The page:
Chase Sexton. (Mark Munoz photo)

Can Sexton Change His Story In San Diego?

With two minutes left on the clock during the opening round of the Monster Energy AMA Supercross season at Angel Stadium in Anaheim, Calif., Chase Sexton experienced an all-too-familiar feeling.

Star Racing Yamaha’s Eli Tomac took Sexton high as the two rivals rounded the corner and plunged into the whoops section on the deteriorating track. The Honda HRC rider cleverly avoided a fall as he dropped down the berm, but Tomac secured the pass and went on to win the main event.

As the laps wound down, Red Bull KTM’s Cooper Webb also passed Sexton, leaving him to finish third.

“I wish I would’ve rode a lot better the last 10 minutes of that main event, but we’ll go back to work and work on it for next week,” Sexton said in the post-race press conference. “These guys are no slouch at that. They know how to ride rough tracks and that’s something that I’m still learning.”

Still, the No. 23 rider was positive with his takeaways and labeled Anaheim as a “solid day” for he and the team. With a 16-race stretch ahead, there is plenty of time to narrow in on mistakes and move toward improvement.

The podium at A1: Eli Tomac (middle), Cooper Webb (right) and Chase Sexton. (Feld Motor Sports, Inc. photo)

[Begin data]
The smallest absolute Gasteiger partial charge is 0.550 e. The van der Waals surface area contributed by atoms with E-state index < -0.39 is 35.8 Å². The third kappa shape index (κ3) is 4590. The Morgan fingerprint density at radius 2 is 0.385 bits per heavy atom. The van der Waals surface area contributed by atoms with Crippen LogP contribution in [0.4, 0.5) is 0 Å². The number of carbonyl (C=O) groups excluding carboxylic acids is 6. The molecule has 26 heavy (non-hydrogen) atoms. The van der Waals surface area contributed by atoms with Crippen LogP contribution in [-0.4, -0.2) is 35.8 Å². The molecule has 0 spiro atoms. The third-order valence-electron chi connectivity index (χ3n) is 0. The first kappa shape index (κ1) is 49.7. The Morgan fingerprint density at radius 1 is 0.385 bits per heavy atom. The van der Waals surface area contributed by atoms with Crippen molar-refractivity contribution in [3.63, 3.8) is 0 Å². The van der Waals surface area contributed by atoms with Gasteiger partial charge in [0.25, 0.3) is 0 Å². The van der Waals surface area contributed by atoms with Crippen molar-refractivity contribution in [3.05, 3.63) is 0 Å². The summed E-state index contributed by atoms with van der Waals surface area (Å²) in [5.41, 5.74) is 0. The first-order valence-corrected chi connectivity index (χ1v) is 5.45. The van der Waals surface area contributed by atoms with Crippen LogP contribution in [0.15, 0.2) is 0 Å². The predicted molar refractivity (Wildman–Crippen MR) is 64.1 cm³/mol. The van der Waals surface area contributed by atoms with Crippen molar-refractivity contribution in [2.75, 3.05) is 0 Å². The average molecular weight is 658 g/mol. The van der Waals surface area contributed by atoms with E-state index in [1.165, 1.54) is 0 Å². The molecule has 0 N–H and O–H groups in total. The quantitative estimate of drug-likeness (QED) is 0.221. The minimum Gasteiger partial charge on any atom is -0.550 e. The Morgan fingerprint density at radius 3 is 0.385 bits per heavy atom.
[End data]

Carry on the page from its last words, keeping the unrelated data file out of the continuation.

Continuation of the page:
Heading into the season, all eyes were on Sexton to be the one to interrupt Tomac’s championship streak. The two battled each other all summer long in Pro Motocross, and though Tomac came away with the title, it was evident that Sexton had what it took to contend.

Tomac also clinched the Supercross championship last year.

“Winning one race last year wasn’t quite enough for me to be a contender and I had some mistakes,” Sexton said, referring his results from last season. But when it comes to being viewed as Tomac’s main rival, the 23-year-old called it refreshing. He added, “It’s definitely a position I’ve wanted to be in since I got on a 450.”

Sexton is in his third year of contention in the 450cc class. His rookie year, he finished 12th in the standings and later followed it up with a sixth-place result in 2022. His singular win in the 450 class came last year in San Diego.

As the series sets its sights on the Southern California city for this Saturday’s race, Sexton will have the chance to go back-to-back in San Diego and follow up his first win that came a year ago. Now that he’s had a taste of being back under the stadium lights, Sexton’s headed onward with a new direction on how to find his race-day groove again.

“Being back in a race setting was good for me,” Sexton said. “During the week, it’s so hard to make it the same kind of race day conditions, so for me, focusing and getting my mind in a better spot late in the race is the biggest thing.”

While it was clear he’ll be on the prowl for a better result the next go-round, Anaheim was also a test for the revised bike setup that Sexton has this season. In hindsight, he believes the Honda HRC team has taken a step in the right direction, compared to his setup last year.

“The bike is a lot different. I’ll come out here and say it. It’s not the same bike I rode last year in Supercross,” Sexton said. “This is the first year I’m actually looking forward to big whoops and hopefully they get gnarly.”

Gentle reminder: Be careful what you wish for.

The whoops await Sexton for Saturday’s Supercross round at SnapDragon Stadium.